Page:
New Zealand Certificate in Horticulture (Arboriculture) (Level 3) and New Zealand Certificate in Horticulture Services (Arboriculture) (Level 4)

This industry-standard qualification will provide you with the knowledge and skills to carry out tree maintenance and management activities at heights, including tree removal. Graduates will receive both the New Zealand Certificate in Horticulture (Arboriculture) (Level 3) and the New Zealand Certificate in Horticulture Services (Arboriculture) (Level 4).

About the programme

Do you love working outdoors and want a hands-on, physical job? Arborists/tree surgeons are in demand for their ability to care for, and maintain, trees.

Become a tree surgeon by studying arboriculture – a specialised field involving pruning, felling, transplanting and maintaining the health of trees and shrubs.

New Zealand’s diverse and robust horticulture and related industries have experienced a steady growth over recent years and this means that qualified and experienced arborists are in demand, not only in this country, but across the world.

Employment opportunities exist within City or District council parks and gardens, with private companies, or as a contract climber. With motivation and further experience you could even think about self-employment or tree care consultancy roles.

During this programme, you'll learn both the ‘how’ and ‘why’ of carrying out arboriculture tasks, with an emphasis on hands-on training in parks and garden areas around Dunedin. Field trips and four weeks of work experience are important parts of the programme that help you to connect with those already working in this dynamic industry.

Graduates of this programme will receive both the New Zealand Certificate in Horticulture (Level 3) (Arboriculture) and New Zealand Certificate in Horticulture Services (Level 4) (Arboriculture).


Course Credits


  1. Work as effective team members in the horticulture sector
  2. Cooperate and participate within a horticulture team
  3. Communicate effectively using a range of techniques
  4. Listen and respond appropriately to team members and colleagues

Health and Safety Management

  • Identify and manage health and safety requirements in arboriculture
  • Identify and manage risks in arboriculture
Foundation Climbing Skills
  • Identify and use basic climbing equipment and techniques
  • Identify equipment and its appropriate use in climbing
  • Identify and use safe climbing techniques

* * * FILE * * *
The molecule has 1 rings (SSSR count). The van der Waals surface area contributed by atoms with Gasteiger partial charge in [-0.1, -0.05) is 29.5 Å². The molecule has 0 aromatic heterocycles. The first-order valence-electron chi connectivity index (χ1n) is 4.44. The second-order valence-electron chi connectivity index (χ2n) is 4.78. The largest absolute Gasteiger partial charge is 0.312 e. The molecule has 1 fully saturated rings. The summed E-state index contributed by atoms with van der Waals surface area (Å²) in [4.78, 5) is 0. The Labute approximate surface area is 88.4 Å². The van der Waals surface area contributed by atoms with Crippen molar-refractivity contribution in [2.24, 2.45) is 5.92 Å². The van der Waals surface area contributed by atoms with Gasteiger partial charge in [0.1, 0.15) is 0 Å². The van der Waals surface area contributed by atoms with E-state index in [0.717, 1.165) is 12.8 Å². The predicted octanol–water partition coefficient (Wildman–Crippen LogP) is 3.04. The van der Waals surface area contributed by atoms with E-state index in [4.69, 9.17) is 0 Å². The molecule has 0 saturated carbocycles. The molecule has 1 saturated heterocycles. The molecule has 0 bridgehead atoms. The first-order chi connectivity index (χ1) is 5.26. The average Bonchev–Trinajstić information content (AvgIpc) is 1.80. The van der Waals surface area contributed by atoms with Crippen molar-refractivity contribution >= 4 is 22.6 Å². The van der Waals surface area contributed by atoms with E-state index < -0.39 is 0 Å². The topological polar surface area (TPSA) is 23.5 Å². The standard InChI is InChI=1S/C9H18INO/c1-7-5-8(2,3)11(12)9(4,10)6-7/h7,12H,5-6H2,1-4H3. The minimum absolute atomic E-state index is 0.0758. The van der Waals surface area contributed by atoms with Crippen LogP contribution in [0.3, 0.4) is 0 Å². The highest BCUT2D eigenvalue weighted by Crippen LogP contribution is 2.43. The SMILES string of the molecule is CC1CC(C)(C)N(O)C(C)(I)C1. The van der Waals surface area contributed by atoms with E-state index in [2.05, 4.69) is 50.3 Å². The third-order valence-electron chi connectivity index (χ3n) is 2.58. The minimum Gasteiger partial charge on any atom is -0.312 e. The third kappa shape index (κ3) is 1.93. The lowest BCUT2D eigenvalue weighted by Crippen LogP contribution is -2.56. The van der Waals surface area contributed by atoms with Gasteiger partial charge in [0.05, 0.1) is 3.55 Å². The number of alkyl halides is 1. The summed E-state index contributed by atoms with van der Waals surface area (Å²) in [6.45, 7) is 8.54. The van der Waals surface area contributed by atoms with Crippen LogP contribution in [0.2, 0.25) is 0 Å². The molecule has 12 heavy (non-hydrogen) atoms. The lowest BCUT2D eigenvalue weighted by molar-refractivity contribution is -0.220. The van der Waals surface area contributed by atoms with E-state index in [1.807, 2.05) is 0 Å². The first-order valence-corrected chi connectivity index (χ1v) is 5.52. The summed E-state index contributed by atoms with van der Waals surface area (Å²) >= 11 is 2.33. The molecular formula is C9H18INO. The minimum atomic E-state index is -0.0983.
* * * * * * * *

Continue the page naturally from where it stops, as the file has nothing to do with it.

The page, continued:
Tree Identification and Pruning
  • Identify trees and carry out pruning tasks
  • Identify common trees used in arboritculture
  • Describe the structure and growth responses of plants
  • Apply basic pruning techniques to trees and shrubs
Ground Duties and Equipment
  • Carry out ground person tasks and maintain arboriculture equipment
  • Use and maintain arboriculture machinery and tools
  • Perform grounds person's duties in arboriculture situations
Tree Planting
  • Plant and establish trees and shrubs
  • Describe soil characteristics that influence plant growth
  • Prepare, plant, and establish a range of trees and shrubs
Supervisory Skills in Arboriculture
  • Use interpersonal communication skills to achieve desired outcomes in arboriculture
  • Instruct and supervise team members to achieve desired outcomes
  • Give and receive feedback in a supervisory role
Tree Climbing Technique
  • Climb trees safely in arboriculture
  • Climb trees using a range of approved techniques
  • Carry out an aerial rescue in arboriculture situations
Pruning Techniques
  • Carry out pruning techniques in arboriculture situations
  • Prune trees and shrubs using a range of techniques
  • Use chainsaws to prune safely at height
Tree Health
  • Assess tree health in arboriculture situations
  • Identify and describe pests, diseases and disorders
  • Carry out a tree assessment in arboriculture situations
Tree Felling
  • Fell trees safely from the ground
  • Directionally fell trees in a controlled manner using a range of techniques
  • Limb and process felled trees in arboriculture situations
Sectional Felling
  • Sectionally fell trees in arboriculture situations
  • Dismantle trees in a controlled manner without the use of rigging equipment
  • Dismantle trees in a controlled manner using rigging techniques

Health and safety

There are a number of health and safety issues associated with the practical delivery of arboriculture training. You will be advised of the physical risks and requirements of the programme either in person or by telephone before you enrol. You will be advised of the need to purchase the listed clothing and equipment and the reasons for this. 

Risks include injury to the body due to the physical nature of arboriculture work (manual labour, lifting, bending, falls from working at heights, eyesight) and from using sharp tools and equipment (secateurs, hand saws, chainsaws, spades) and larger machinery (chipper). There is a risk from poisonous plants, insect stings, the physical environment (excessive heat or cold, wet weather, working in isolation and machinery noise). 

We are part of Te Pūkenga

When you apply to study with Otago Polytechnic, you will be enrolled with Te Pūkenga, the new national network of vocational and applied education in Aotearoa New Zealand. You will learn in the same way, in the same place, and with the same people, and you will graduate with a Te Pūkenga qualification.


While every effort is made to ensure that this sheet is accurate, Otago Polytechnic reserves the right to amend, alter or withdraw any of the contained information. The fees shown in this document are indicative only. Both domestic and international fees are subject to change and are dependent on the development and implementation of Government policies. Please note that additional fees may from time to time be required for external examination, NZQA fees and/or additional material fees.